Health benefits of Jerusalem artichoke and its potential use in food products


Image: Health benefits of Jerusalem artichoke and its potential use in food products

(Natural News) A team of researchers from Carleton University in Canada carried out an analysis on inulin obtained from the root vegetable Jerusalem artichoke and its potential uses in consumer food items, particularly in baked goods and beverages.

In the study, they evaluated the composition of the Jerusalem artichoke. In addition, they assessed the health benefits of inulin obtained from Jerusalem artichoke. Furthermore, they analyzed its potential in the Canadian market.

The research team found that insulin obtained from Jerusalem artichoke as a prebiotic can promote digestive health by encouraging the development of beneficial microflora and preventing the growth of bad bacteria in the gut. As a dietary fiber, the team found that inulin not only supports digestive health, but also cardiovascular health. It also improves overall health. They found that inulin can be a low-calorie sugar substitute as well as a fat substitute because of its low caloric value and its ability to imitate the texture of traditional fat. Lastly, inulin can improve the absorption of minerals, such as calcium and magnesium, therefore enhancing bone health.

Regarding its potential use in food products, the researchers found that insulin obtained from Jerusalem artichoke can be used in baked goods, such as cakes, cookies, and bread, and in beverages without losing its health benefits and affecting the taste of the food products. Moreover, the benefits of Jerusalem artichoke inulin in beverages can be maximized when fermented through bacteria as it improves the overall effects of prebiotic and synbiotic substances. They also discovered that currently, Jerusalem artichoke-enhanced baked products and drinks are not yet available in the Canadian market. Moreover, the researchers found that there is a lack of production and lack of awareness in Jerusalem artichoke.

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In conclusion, the research team suggest that Jerusalem artichoke can potentially be sold in the Canadian market and entrepreneurs may develop new food items that depend on inulin alone to improve digestive health. Furthermore, they believe that Jerusalem artichoke and its inulin will become well-known to improve the health of Canadian consumers once recognition is established in the market.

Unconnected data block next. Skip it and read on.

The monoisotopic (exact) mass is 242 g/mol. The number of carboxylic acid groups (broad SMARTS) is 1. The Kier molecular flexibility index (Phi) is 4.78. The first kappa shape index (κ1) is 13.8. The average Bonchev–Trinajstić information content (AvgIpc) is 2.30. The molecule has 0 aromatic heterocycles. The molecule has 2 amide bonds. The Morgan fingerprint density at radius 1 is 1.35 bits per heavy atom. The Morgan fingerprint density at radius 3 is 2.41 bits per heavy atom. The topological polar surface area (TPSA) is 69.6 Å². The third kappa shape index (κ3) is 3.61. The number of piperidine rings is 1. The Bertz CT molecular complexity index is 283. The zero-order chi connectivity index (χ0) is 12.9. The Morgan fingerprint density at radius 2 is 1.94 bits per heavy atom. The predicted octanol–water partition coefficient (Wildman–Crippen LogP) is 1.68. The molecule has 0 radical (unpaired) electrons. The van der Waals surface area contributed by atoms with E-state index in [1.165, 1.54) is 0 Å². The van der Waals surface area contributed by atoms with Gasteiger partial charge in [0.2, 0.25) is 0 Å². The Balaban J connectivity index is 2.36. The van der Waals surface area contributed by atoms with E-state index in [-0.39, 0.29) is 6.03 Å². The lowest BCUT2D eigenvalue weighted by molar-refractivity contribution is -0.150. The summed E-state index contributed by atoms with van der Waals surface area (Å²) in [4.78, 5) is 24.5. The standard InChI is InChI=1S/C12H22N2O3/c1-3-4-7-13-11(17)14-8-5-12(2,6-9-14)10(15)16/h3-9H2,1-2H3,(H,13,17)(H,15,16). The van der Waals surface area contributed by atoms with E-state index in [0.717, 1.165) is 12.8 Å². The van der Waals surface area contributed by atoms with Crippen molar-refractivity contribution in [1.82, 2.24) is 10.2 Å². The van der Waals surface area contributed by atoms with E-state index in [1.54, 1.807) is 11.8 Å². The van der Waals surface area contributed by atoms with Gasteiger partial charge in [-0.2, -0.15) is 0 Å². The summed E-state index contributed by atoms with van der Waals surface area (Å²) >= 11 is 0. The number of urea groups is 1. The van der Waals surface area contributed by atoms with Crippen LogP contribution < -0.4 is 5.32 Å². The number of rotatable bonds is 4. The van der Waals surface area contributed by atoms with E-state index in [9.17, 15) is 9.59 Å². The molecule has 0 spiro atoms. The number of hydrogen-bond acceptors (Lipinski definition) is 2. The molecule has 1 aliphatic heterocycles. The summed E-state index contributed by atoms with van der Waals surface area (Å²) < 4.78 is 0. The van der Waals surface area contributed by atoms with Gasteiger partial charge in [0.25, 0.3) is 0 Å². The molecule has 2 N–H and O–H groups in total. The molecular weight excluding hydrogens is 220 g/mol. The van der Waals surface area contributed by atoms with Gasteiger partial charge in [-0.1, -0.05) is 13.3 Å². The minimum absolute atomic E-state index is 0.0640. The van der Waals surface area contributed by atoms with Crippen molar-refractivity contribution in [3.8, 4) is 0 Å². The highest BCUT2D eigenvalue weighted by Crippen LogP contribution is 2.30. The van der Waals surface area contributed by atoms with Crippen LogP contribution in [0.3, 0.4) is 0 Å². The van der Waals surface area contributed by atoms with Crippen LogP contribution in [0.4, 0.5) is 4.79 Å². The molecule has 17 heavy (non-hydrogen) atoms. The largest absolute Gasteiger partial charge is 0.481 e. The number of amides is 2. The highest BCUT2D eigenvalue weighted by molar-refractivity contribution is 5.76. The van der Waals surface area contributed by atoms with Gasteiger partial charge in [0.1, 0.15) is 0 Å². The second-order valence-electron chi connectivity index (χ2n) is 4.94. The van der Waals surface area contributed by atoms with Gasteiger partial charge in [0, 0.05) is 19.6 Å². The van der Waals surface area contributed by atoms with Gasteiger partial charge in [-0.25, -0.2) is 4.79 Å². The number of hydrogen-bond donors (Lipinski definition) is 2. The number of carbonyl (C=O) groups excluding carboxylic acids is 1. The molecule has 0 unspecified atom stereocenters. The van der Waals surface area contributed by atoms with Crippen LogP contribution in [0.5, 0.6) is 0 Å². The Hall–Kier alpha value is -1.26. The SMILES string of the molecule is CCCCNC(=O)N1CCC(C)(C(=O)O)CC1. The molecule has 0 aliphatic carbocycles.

Jerusalem artichoke and how to use it in the kitchen

Jerusalem artichoke, also known as sunchokes, is a species of sunflower that is native to eastern North America. Despite its name, the root vegetable is not related to Jerusalam and does not taste like an artichoke. Instead, it has a nutty, slightly sweet flavor with a water chestnut-like texture, and looks like ginger. There are several ways to prepare Jerusalem artichoke.

  • Raw – Jerusalem artichoke can be eaten raw in a salad by slicing it into thin shreds.

  • Boiled – Boil the unpeeled root vegetable for about 10 to 15 minutes until it becomes soft. For a faster process, chop the vegetables first. The peels of the root vegetable are edible.

  • Blanched and roasted – Blanching the sunchokes will make their skin crispier. To do this, blanch them in heavily salted water for about four to five minutes. Then, drain and add some oil. After than, roast them at 450°F.

  • Pickled – Jerusalem artichoke can be pickled too. For pickling Jerusalem artichoke, it should be cut into small pieces, about a half inch piece or smaller. Cutting the root vegetable into small pieces is important to avoid a mushy pickled Jerusalem artichoke, and achieve crunchy, tangy ones instead.

Read more stories on other foods that contain a lot of nutrients at Nutrients.news.

Sources include:

Science.news

CCSENET.org

OneGreenPlanet.org


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